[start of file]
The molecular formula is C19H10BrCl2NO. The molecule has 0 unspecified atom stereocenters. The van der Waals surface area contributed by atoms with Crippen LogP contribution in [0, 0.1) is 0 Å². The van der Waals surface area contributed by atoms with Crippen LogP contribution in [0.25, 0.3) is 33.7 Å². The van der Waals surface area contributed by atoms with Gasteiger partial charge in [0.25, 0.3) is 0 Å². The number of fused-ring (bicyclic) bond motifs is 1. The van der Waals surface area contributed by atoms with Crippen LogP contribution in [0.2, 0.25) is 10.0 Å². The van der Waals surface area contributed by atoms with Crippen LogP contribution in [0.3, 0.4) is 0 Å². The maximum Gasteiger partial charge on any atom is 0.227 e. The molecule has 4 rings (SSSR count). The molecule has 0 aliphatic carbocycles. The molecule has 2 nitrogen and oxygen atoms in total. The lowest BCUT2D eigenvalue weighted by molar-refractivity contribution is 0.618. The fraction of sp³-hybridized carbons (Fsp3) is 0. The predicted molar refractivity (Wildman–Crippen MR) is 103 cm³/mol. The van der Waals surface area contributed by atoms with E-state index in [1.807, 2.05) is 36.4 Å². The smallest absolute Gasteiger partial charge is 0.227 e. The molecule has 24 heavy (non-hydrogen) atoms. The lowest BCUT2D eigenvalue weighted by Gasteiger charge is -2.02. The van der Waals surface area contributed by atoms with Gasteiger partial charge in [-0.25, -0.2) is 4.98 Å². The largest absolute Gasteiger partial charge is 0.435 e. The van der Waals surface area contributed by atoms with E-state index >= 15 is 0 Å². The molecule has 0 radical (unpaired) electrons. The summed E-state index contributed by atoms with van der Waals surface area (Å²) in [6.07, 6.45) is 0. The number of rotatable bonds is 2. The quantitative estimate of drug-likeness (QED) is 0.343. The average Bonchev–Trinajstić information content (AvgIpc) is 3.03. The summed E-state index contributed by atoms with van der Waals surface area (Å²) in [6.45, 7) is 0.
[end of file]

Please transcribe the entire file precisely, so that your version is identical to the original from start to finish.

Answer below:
The molecular formula is C19H10BrCl2NO. The molecule has 0 unspecified atom stereocenters. The van der Waals surface area contributed by atoms with Crippen LogP contribution in [0, 0.1) is 0 Å². The van der Waals surface area contributed by atoms with Crippen LogP contribution in [0.25, 0.3) is 33.7 Å². The van der Waals surface area contributed by atoms with Gasteiger partial charge in [0.25, 0.3) is 0 Å². The number of fused-ring (bicyclic) bond motifs is 1. The van der Waals surface area contributed by atoms with Crippen LogP contribution in [0.2, 0.25) is 10.0 Å². The van der Waals surface area contributed by atoms with Crippen LogP contribution in [0.3, 0.4) is 0 Å². The maximum Gasteiger partial charge on any atom is 0.227 e. The molecule has 4 rings (SSSR count). The molecule has 0 aliphatic carbocycles. The molecule has 2 nitrogen and oxygen atoms in total. The lowest BCUT2D eigenvalue weighted by molar-refractivity contribution is 0.618. The fraction of sp³-hybridized carbons (Fsp3) is 0. The predicted molar refractivity (Wildman–Crippen MR) is 103 cm³/mol. The van der Waals surface area contributed by atoms with E-state index in [1.807, 2.05) is 36.4 Å². The smallest absolute Gasteiger partial charge is 0.227 e. The molecule has 24 heavy (non-hydrogen) atoms. The lowest BCUT2D eigenvalue weighted by Gasteiger charge is -2.02. The van der Waals surface area contributed by atoms with Gasteiger partial charge in [-0.25, -0.2) is 4.98 Å². The largest absolute Gasteiger partial charge is 0.435 e. The van der Waals surface area contributed by atoms with E-state index >= 15 is 0 Å². The molecule has 0 radical (unpaired) electrons. The summed E-state index contributed by atoms with van der Waals surface area (Å²) in [6.07, 6.45) is 0. The number of rotatable bonds is 2. The quantitative estimate of drug-likeness (QED) is 0.343. The average Bonchev–Trinajstić information content (AvgIpc) is 3.03. The summed E-state index contributed by atoms with van der Waals surface area (Å²) in [6.45, 7) is 0.